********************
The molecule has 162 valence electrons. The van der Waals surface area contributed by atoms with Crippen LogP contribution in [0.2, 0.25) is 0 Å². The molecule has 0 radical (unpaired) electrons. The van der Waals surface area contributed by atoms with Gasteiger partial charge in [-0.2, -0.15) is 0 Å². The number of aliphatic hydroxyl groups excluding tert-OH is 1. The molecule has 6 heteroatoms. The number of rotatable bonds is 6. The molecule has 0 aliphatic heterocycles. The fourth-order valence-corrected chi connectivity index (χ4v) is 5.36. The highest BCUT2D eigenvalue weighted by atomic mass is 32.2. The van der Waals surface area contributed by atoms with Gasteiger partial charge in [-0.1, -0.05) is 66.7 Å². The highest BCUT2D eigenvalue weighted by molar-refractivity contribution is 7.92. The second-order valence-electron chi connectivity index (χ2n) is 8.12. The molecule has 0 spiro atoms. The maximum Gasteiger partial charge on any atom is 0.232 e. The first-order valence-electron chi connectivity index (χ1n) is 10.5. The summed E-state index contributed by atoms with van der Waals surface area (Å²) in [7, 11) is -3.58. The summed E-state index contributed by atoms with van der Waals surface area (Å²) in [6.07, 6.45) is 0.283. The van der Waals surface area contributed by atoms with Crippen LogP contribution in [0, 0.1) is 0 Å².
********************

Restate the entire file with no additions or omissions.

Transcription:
The molecule has 162 valence electrons. The van der Waals surface area contributed by atoms with Crippen LogP contribution in [0.2, 0.25) is 0 Å². The molecule has 0 radical (unpaired) electrons. The van der Waals surface area contributed by atoms with Gasteiger partial charge in [-0.2, -0.15) is 0 Å². The number of aliphatic hydroxyl groups excluding tert-OH is 1. The molecule has 6 heteroatoms. The number of rotatable bonds is 6. The molecule has 0 aliphatic heterocycles. The fourth-order valence-corrected chi connectivity index (χ4v) is 5.36. The highest BCUT2D eigenvalue weighted by atomic mass is 32.2. The van der Waals surface area contributed by atoms with Gasteiger partial charge in [-0.1, -0.05) is 66.7 Å². The highest BCUT2D eigenvalue weighted by molar-refractivity contribution is 7.92. The second-order valence-electron chi connectivity index (χ2n) is 8.12. The molecule has 0 spiro atoms. The maximum Gasteiger partial charge on any atom is 0.232 e. The first-order valence-electron chi connectivity index (χ1n) is 10.5. The summed E-state index contributed by atoms with van der Waals surface area (Å²) in [7, 11) is -3.58. The summed E-state index contributed by atoms with van der Waals surface area (Å²) in [6.07, 6.45) is 0.283. The van der Waals surface area contributed by atoms with Crippen LogP contribution in [0, 0.1) is 0 Å².